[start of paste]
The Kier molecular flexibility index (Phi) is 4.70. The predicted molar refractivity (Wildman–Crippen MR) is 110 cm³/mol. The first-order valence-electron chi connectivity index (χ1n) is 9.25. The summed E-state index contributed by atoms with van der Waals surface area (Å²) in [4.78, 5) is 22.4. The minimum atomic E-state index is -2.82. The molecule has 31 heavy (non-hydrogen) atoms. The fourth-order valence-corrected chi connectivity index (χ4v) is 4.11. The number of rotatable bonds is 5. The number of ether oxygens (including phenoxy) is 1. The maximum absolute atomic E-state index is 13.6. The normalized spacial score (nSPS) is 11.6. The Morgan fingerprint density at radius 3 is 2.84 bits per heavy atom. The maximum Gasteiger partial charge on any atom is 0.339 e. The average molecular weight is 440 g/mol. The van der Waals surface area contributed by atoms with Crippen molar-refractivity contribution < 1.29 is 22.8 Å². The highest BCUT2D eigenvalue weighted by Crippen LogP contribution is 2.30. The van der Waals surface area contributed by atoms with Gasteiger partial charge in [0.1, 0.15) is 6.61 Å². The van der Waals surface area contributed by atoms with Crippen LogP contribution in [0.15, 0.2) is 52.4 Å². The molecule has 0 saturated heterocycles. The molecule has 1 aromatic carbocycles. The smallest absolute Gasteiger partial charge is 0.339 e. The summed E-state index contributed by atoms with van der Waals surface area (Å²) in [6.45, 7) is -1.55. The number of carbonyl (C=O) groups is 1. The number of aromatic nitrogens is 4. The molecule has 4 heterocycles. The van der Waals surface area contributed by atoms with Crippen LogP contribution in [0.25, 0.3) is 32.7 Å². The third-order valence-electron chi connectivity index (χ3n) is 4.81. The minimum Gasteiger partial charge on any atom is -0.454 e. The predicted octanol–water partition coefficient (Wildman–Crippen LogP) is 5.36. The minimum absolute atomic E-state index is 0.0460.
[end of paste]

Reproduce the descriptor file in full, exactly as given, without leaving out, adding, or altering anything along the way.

The Kier molecular flexibility index (Phi) is 4.70. The predicted molar refractivity (Wildman–Crippen MR) is 110 cm³/mol. The first-order valence-electron chi connectivity index (χ1n) is 9.25. The summed E-state index contributed by atoms with van der Waals surface area (Å²) in [4.78, 5) is 22.4. The minimum atomic E-state index is -2.82. The molecule has 31 heavy (non-hydrogen) atoms. The fourth-order valence-corrected chi connectivity index (χ4v) is 4.11. The number of rotatable bonds is 5. The number of ether oxygens (including phenoxy) is 1. The maximum absolute atomic E-state index is 13.6. The normalized spacial score (nSPS) is 11.6. The Morgan fingerprint density at radius 3 is 2.84 bits per heavy atom. The maximum Gasteiger partial charge on any atom is 0.339 e. The average molecular weight is 440 g/mol. The van der Waals surface area contributed by atoms with Crippen molar-refractivity contribution < 1.29 is 22.8 Å². The highest BCUT2D eigenvalue weighted by Crippen LogP contribution is 2.30. The van der Waals surface area contributed by atoms with Gasteiger partial charge in [0.1, 0.15) is 6.61 Å². The van der Waals surface area contributed by atoms with Crippen LogP contribution in [0.15, 0.2) is 52.4 Å². The molecule has 0 saturated heterocycles. The molecule has 1 aromatic carbocycles. The smallest absolute Gasteiger partial charge is 0.339 e. The summed E-state index contributed by atoms with van der Waals surface area (Å²) in [6.45, 7) is -1.55. The number of carbonyl (C=O) groups is 1. The number of aromatic nitrogens is 4. The molecule has 4 heterocycles. The van der Waals surface area contributed by atoms with Crippen LogP contribution in [0.25, 0.3) is 32.7 Å². The third-order valence-electron chi connectivity index (χ3n) is 4.81. The minimum Gasteiger partial charge on any atom is -0.454 e. The predicted octanol–water partition coefficient (Wildman–Crippen LogP) is 5.36. The minimum absolute atomic E-state index is 0.0460.